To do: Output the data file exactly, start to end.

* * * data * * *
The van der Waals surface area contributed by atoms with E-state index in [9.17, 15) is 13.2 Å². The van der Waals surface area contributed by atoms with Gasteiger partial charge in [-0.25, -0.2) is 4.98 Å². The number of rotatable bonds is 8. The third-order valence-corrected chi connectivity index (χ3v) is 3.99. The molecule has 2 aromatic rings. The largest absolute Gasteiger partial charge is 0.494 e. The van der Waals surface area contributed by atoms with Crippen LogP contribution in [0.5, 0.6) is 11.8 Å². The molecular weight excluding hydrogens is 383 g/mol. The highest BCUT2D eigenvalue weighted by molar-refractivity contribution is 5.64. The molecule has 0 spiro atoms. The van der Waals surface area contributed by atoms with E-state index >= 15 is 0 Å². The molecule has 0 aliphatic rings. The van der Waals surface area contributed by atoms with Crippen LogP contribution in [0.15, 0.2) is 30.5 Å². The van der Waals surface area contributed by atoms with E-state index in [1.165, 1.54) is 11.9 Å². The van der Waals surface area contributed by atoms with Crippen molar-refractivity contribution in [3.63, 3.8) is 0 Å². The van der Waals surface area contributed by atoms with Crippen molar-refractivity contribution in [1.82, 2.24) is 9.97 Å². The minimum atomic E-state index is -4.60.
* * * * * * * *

The van der Waals surface area contributed by atoms with E-state index in [9.17, 15) is 13.2 Å². The van der Waals surface area contributed by atoms with Gasteiger partial charge in [-0.25, -0.2) is 4.98 Å². The number of rotatable bonds is 8. The third-order valence-corrected chi connectivity index (χ3v) is 3.99. The molecule has 2 aromatic rings. The largest absolute Gasteiger partial charge is 0.494 e. The van der Waals surface area contributed by atoms with Crippen LogP contribution in [0.5, 0.6) is 11.8 Å². The molecular weight excluding hydrogens is 383 g/mol. The highest BCUT2D eigenvalue weighted by molar-refractivity contribution is 5.64. The molecule has 0 spiro atoms. The van der Waals surface area contributed by atoms with E-state index >= 15 is 0 Å². The molecule has 0 aliphatic rings. The van der Waals surface area contributed by atoms with Crippen LogP contribution in [0.15, 0.2) is 30.5 Å². The van der Waals surface area contributed by atoms with E-state index in [1.165, 1.54) is 11.9 Å². The van der Waals surface area contributed by atoms with Crippen molar-refractivity contribution in [3.63, 3.8) is 0 Å². The van der Waals surface area contributed by atoms with Crippen molar-refractivity contribution in [1.82, 2.24) is 9.97 Å². The minimum atomic E-state index is -4.60.